A Michigan-based utility company disclosed this week that it has become the first publicly reported victim of a ransomware attack against a public utility in the U.S. The attack highlights the importance of the ransomware threat for many industry sectors and the need for companies to put in place response plans and defensive measures.
On Monday, April 25, the Lansing Board of Water and Light (“BWL”) announced that its corporate networks had been infected with ransomware, a type of malware that encrypts data on the systems it targets and holds the data hostage until a ransom is paid.1 Upon detecting the intrusion, BWL reportedly initiated a self-imposed lockdown of all corporate networks, shutting down accounting, email, and telephone systems.2 The company reported that no utility functionality was lost as a result of the incident and no customer data was compromised.3
According to the company, the attackers were able to deliver the malware through a phishing email, a typical attack vector for ransomware incidents.4 Phishing, whereby an attacker transmits emails that appear to be from a trustworthy or innocuous sender, delivers malware or redirects a user to a website from which the malware is downloaded, often bypassing basic security measures such as antivirus or firewall software. In this case, reports indicate that a BWL employee unknowingly released the ransomware onto the company’s systems by opening an email with an infected attachment. Email systems at BWL remained offline for over a week.5
In response to the breach, BWL retained cyber-incident response experts to review and evaluate the company’s IT systems and support the return of BWL’s administrative services to full functionality.6 The company is also reportedly working with the Michigan State Police and the FBI to determine the source of the attack.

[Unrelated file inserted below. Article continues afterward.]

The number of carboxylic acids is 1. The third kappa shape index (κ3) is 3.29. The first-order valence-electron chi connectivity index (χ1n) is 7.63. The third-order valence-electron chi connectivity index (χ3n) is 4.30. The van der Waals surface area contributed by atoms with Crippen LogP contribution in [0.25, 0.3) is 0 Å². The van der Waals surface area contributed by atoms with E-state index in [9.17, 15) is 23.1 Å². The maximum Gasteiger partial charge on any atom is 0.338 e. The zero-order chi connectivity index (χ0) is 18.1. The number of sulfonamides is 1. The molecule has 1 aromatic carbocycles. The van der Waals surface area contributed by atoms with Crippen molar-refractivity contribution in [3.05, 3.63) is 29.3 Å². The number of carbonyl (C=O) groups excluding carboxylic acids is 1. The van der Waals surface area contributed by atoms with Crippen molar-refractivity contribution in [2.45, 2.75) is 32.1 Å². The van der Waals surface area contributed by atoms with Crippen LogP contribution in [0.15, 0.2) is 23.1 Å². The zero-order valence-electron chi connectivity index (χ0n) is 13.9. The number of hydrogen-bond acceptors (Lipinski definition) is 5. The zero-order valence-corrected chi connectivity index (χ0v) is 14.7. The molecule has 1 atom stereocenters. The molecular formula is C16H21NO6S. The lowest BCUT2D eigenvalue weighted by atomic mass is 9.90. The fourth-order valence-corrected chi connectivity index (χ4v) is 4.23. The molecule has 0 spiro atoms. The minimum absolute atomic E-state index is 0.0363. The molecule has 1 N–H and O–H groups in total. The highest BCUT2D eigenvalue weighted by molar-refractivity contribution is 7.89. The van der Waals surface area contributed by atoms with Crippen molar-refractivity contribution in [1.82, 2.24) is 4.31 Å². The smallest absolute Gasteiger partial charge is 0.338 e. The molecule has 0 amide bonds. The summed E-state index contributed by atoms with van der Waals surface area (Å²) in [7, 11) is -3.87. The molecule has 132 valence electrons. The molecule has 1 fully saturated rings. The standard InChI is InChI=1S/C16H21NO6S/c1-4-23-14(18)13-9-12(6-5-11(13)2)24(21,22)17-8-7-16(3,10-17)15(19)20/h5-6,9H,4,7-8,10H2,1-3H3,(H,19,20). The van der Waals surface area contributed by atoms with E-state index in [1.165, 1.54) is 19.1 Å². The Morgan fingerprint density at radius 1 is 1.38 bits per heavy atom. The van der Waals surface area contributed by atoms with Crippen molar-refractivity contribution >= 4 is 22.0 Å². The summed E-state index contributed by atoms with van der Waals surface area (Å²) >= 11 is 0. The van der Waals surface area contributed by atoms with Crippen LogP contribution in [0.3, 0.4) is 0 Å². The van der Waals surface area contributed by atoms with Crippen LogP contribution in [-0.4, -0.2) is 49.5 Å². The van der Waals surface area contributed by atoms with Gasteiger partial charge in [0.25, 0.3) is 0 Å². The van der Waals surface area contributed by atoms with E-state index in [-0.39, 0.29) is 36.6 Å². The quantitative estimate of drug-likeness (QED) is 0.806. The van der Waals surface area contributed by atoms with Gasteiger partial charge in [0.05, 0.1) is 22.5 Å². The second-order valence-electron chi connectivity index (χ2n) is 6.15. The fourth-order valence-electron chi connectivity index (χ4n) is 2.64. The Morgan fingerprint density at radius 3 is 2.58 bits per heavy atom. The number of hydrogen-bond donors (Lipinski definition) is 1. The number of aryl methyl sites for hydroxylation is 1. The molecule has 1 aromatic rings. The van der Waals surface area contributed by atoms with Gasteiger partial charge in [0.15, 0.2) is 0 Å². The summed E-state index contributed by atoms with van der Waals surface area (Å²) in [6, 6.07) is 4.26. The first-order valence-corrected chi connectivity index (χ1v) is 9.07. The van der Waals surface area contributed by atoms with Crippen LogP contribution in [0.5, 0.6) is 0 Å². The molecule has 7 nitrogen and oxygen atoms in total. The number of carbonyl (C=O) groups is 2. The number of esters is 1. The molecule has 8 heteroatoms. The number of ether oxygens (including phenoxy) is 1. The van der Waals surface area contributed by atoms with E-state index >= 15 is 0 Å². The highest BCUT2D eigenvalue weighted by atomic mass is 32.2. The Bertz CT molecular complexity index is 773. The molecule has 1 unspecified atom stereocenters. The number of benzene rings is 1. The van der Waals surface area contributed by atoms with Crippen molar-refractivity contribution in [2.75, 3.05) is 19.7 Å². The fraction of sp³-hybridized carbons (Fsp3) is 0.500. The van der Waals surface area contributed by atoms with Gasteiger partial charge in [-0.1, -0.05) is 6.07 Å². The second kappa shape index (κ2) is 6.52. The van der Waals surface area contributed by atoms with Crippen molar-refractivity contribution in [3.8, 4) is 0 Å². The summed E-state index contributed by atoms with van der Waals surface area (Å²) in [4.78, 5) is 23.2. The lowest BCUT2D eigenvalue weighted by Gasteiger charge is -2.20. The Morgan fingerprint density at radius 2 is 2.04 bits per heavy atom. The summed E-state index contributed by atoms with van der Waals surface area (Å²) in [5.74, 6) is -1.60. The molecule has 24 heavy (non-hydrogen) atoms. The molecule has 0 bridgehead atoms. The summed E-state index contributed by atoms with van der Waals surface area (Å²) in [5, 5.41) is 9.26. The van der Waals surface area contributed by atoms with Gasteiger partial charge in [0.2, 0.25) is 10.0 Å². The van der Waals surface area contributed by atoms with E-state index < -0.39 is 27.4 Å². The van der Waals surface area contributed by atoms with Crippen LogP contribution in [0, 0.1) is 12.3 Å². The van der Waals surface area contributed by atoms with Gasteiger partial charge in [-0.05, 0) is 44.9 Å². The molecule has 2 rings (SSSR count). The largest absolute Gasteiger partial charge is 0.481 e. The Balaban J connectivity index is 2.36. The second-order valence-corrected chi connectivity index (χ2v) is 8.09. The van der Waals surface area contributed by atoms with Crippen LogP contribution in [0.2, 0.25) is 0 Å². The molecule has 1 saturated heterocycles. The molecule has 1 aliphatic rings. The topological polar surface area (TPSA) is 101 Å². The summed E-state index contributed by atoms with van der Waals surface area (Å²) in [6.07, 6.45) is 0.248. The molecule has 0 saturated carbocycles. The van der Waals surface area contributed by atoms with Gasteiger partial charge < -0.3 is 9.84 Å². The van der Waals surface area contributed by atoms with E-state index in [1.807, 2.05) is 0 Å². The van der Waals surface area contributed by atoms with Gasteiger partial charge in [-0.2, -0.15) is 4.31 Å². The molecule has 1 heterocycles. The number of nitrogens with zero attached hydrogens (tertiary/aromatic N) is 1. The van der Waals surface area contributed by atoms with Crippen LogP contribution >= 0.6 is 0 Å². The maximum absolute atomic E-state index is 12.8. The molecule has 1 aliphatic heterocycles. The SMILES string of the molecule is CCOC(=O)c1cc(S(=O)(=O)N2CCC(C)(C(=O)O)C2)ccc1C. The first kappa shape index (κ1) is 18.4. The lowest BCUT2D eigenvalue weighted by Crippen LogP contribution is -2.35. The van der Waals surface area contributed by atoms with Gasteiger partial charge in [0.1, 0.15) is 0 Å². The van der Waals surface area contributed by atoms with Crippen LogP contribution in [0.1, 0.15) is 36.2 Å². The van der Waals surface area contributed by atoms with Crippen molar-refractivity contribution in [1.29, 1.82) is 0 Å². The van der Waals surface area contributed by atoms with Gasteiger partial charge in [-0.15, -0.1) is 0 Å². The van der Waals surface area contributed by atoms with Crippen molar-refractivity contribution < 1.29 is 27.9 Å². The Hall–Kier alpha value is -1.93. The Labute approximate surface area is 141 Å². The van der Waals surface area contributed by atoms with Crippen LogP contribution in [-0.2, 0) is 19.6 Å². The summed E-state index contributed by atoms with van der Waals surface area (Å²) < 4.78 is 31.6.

Although ransomware is only one of a number of cybersecurity threats that are rapidly evolving and proliferating, it has been a lucrative method of attack that, through the use of Bitcoin-based ransom payments, is difficult to investigate and prosecute. Companies should focus on reviewing their information security programs to ensure they are taking the ransomware threat into account. Key mitigation steps include reliable backups of critical data and systems (including, where appropriate, multiple copies of backups to take into consideration newer variants of ransomware that attempt to interfere with or destroy data backups themselves), blocking malicious attachments and websites, and an active training program for employees to sensitize them about the threat.
As with most internet-based attacks, the speed of the attack can be such that a timely and rapid response is essential; these can best be managed though up-to-date incident response plans and pre-emptive work to limit the damage ransomware can cause if an infection occurs. A recommended best practice is for companies to work at the management or Board level with counsel to review their current cybersecurity preparedness and to prepare incident response plans for data and network breaches. Involvement of counsel in managing a post-breach scenario may also help protect legal privileges and company equities in subsequent litigation and can facilitate dialogue with law enforcement.